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I'd like to configure my pi 2 so that I dont see any booting info. I'd like to have a splash screen (or video if thats even possible) and boot into a C++ game I wrote.

  • What operating system you are using? – Ingo Dec 16 '18 at 20:16
  • I use ubuntu often for dev related things but I do have windows if you're suggesting a tool for that – Maverick Dec 16 '18 at 21:41
  • what research have you done? .... your question has been asked before – jsotola Dec 16 '18 at 21:41
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    cool. I found some blogs online that required a lot more scripting than I know how to do. share the links to those questions – Maverick Dec 16 '18 at 21:48
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I have never seen any Linux based OS including Pi boot without some type of cryptic scrolling of all the threads being loaded and check. Even Android when it is doing a reboot shows graphics animation while in the background it is loading and checking modules. When done you get your home screen or desktop.

You cannot have a running desktop until the boot sequence is done. But it is possible to write a script in Python or C/C++ that acts as an overlay so it graphically hides the loading of modules. Even if you create this overlay and it works, you will find its animation very limited until the boot sequence is done and verified. Then it should jump from your overlay to the desktop.

Open the file 'sudo nano /boot/cmdline.txt'. This MUST be on one line. Add the name of your overlay program so it will start during boot-up. You can write it in Python 3 using tkinter to create the overlay. Animations are best done using a sequence of gif images, but animations must be simple and run slow or they will slow down the boot sequence. When desktop is active it needs to close your overlay program. You need to be a very experienced Python programmer to do this, and be comfy with Linux as well.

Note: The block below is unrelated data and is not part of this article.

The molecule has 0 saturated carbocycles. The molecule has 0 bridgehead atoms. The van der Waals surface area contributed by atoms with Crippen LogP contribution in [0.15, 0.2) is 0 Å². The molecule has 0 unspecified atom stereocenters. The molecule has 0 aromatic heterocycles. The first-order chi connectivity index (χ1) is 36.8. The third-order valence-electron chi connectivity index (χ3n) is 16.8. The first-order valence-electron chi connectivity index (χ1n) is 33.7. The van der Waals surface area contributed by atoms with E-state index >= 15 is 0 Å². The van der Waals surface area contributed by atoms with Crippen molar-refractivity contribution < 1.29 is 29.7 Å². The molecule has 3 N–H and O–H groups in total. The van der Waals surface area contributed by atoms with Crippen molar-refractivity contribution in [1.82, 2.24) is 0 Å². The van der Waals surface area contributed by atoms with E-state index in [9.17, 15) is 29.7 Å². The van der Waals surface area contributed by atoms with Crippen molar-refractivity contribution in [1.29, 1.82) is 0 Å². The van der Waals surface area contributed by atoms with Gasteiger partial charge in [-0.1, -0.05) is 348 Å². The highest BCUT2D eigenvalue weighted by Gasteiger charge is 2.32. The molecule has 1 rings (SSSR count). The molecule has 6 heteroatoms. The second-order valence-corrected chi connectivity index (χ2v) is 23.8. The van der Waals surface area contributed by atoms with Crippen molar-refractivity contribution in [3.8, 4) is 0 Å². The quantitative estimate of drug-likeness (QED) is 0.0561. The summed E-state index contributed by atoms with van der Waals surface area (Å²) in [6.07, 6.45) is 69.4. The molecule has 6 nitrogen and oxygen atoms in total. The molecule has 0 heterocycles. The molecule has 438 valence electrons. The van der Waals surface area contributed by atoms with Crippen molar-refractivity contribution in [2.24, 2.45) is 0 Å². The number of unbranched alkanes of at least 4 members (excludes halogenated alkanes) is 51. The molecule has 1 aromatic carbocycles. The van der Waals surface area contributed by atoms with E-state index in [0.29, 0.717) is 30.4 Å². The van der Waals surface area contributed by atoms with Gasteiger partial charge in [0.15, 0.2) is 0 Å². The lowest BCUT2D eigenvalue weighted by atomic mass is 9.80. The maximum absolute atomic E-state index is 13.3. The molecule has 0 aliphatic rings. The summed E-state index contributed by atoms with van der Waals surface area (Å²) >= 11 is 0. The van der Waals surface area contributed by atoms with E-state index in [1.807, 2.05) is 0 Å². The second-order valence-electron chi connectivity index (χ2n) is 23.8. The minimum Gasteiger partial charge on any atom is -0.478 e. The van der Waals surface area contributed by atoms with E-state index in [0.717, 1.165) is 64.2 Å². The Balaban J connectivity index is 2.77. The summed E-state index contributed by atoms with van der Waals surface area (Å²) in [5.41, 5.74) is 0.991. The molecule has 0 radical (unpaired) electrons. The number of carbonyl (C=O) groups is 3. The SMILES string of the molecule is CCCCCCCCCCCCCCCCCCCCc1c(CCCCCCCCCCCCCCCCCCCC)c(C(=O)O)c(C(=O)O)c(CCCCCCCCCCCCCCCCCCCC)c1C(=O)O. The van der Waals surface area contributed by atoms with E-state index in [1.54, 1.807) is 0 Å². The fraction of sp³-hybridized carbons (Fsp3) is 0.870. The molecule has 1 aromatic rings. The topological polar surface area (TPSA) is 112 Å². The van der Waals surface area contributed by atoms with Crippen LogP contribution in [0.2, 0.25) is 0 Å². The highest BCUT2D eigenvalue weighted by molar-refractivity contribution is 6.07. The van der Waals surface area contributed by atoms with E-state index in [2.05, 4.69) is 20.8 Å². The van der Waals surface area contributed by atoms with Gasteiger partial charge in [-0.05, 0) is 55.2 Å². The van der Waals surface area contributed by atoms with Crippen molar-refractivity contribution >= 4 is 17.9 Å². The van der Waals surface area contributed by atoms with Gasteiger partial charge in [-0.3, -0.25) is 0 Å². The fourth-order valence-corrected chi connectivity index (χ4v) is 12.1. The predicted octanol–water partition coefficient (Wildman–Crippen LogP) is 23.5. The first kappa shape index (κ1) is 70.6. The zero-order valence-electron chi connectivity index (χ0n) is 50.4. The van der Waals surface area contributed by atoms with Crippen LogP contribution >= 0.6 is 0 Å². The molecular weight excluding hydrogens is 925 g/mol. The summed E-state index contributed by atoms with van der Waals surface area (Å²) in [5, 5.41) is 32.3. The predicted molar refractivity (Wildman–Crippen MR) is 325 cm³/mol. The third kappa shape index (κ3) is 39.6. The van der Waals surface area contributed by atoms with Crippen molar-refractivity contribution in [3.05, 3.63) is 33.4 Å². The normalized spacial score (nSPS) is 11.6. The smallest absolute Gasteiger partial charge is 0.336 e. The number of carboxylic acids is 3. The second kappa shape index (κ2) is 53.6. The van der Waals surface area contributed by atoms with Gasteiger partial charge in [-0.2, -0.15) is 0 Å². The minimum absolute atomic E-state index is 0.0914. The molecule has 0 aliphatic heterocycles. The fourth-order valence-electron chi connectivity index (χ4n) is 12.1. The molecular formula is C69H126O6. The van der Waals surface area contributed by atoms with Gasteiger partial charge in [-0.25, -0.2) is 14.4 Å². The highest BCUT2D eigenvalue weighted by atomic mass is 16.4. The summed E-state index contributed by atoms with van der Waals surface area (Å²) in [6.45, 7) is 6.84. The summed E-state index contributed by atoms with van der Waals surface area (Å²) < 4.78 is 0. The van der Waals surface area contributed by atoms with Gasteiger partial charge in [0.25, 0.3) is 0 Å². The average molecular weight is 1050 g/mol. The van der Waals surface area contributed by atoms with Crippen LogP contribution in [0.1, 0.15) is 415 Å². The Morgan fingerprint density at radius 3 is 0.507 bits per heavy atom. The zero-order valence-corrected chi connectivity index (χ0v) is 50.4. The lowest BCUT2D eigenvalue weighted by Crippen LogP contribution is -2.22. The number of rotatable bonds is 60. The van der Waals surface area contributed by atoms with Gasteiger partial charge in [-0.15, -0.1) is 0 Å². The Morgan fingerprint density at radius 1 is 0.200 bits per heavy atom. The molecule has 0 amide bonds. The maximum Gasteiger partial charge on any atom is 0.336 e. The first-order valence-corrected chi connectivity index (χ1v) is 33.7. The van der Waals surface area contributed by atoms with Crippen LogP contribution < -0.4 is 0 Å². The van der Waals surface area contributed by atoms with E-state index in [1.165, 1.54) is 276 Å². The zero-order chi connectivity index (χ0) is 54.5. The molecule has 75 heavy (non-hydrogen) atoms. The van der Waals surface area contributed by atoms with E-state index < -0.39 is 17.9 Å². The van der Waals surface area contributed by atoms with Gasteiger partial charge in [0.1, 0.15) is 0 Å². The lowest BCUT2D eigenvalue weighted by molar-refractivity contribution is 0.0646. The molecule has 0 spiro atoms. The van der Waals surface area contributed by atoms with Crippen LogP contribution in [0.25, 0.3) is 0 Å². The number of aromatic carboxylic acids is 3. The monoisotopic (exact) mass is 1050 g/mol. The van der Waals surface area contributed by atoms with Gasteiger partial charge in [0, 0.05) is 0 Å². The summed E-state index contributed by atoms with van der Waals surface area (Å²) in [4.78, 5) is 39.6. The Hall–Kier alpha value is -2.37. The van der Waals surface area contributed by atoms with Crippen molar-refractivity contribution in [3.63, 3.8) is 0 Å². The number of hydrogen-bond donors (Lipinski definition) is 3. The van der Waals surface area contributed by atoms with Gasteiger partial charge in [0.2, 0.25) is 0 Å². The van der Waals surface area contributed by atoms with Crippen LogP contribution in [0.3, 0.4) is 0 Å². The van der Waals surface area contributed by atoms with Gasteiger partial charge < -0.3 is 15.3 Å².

To start a program during boot process to run non-stop you MUST include a loop delay and a 'exit' button. Exit button can be removed once software can ALWAYS close the overlay when desktop is ready. You must modify rc.local You will need root-level access to modify rc.local, so do so with sudo: sudo nano /etc/rc.local Scroll down, and just before the exit 0 line, enter the following: python /home/pi/my_overlay.py &

Note: the ampersand (&) at the end of the line is needed so that your Python script runs in a different process and does not block execution of the boot process.

I have thought about writing such code in Python, but all I am doing is hiding the boot sequence with an overlay, which can do very little while the CPU is busy loading and checking modules. It does not take long to go from power ON to desktop, so I have filed it under "annoying but livable for now"

Did it not occur to you that such an overlay must be simple and mostly static or it could interfere with the boot sequence? Look at how simple the graphical boot overlay for Android is-for a reason.

  • The ones I've seen have a little delay before the splash screen that I wanted to avoid. Something like android would suffice for me. What about animations? How do handeld devices put animations in their bootup sequence? – Maverick Dec 17 '18 at 16:33
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    @Maverick Open the file 'sudo nano /boot/cmdline.txt'. Add a space and 'logo.nologo' at the end of the line. This MUST be on one line. Add the name of your overlay program so it will start during boot-up. You can write it in Python 3 using tkinter to create the overlay. Animations are best done using a sequence of gif images, but animations must be simple and run slow or they will slow down the boot sequence. When desktop is active it needs to close your overlay program. You need to be a very experienced Python programmer to do this, and be comfy with Linux as well. – user96236 Dec 17 '18 at 17:24
  • ok wow this is new info. I will look into Python's tkinter module for this, thanks! – Maverick Dec 18 '18 at 18:25

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